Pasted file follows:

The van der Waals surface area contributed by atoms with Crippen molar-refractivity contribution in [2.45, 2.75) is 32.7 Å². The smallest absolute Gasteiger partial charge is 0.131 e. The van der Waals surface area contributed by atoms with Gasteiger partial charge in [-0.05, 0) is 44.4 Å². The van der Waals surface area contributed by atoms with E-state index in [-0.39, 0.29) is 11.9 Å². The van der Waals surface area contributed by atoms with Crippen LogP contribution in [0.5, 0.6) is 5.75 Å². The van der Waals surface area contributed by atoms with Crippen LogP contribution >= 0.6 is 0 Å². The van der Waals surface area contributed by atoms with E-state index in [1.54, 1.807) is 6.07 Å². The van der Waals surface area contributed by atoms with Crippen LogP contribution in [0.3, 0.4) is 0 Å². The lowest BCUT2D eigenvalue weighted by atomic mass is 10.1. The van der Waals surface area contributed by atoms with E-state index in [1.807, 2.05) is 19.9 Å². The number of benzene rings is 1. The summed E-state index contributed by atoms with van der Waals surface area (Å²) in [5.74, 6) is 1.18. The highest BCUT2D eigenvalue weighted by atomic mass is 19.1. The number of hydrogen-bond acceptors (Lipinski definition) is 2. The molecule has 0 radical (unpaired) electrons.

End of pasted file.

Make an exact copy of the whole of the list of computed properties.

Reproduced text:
The van der Waals surface area contributed by atoms with Crippen molar-refractivity contribution in [2.45, 2.75) is 32.7 Å². The smallest absolute Gasteiger partial charge is 0.131 e. The van der Waals surface area contributed by atoms with Gasteiger partial charge in [-0.05, 0) is 44.4 Å². The van der Waals surface area contributed by atoms with E-state index in [-0.39, 0.29) is 11.9 Å². The van der Waals surface area contributed by atoms with Crippen LogP contribution in [0.5, 0.6) is 5.75 Å². The van der Waals surface area contributed by atoms with Crippen LogP contribution >= 0.6 is 0 Å². The van der Waals surface area contributed by atoms with E-state index in [1.54, 1.807) is 6.07 Å². The van der Waals surface area contributed by atoms with Crippen LogP contribution in [0.3, 0.4) is 0 Å². The lowest BCUT2D eigenvalue weighted by atomic mass is 10.1. The van der Waals surface area contributed by atoms with E-state index in [1.807, 2.05) is 19.9 Å². The number of benzene rings is 1. The summed E-state index contributed by atoms with van der Waals surface area (Å²) in [5.74, 6) is 1.18. The highest BCUT2D eigenvalue weighted by atomic mass is 19.1. The number of hydrogen-bond acceptors (Lipinski definition) is 2. The molecule has 0 radical (unpaired) electrons.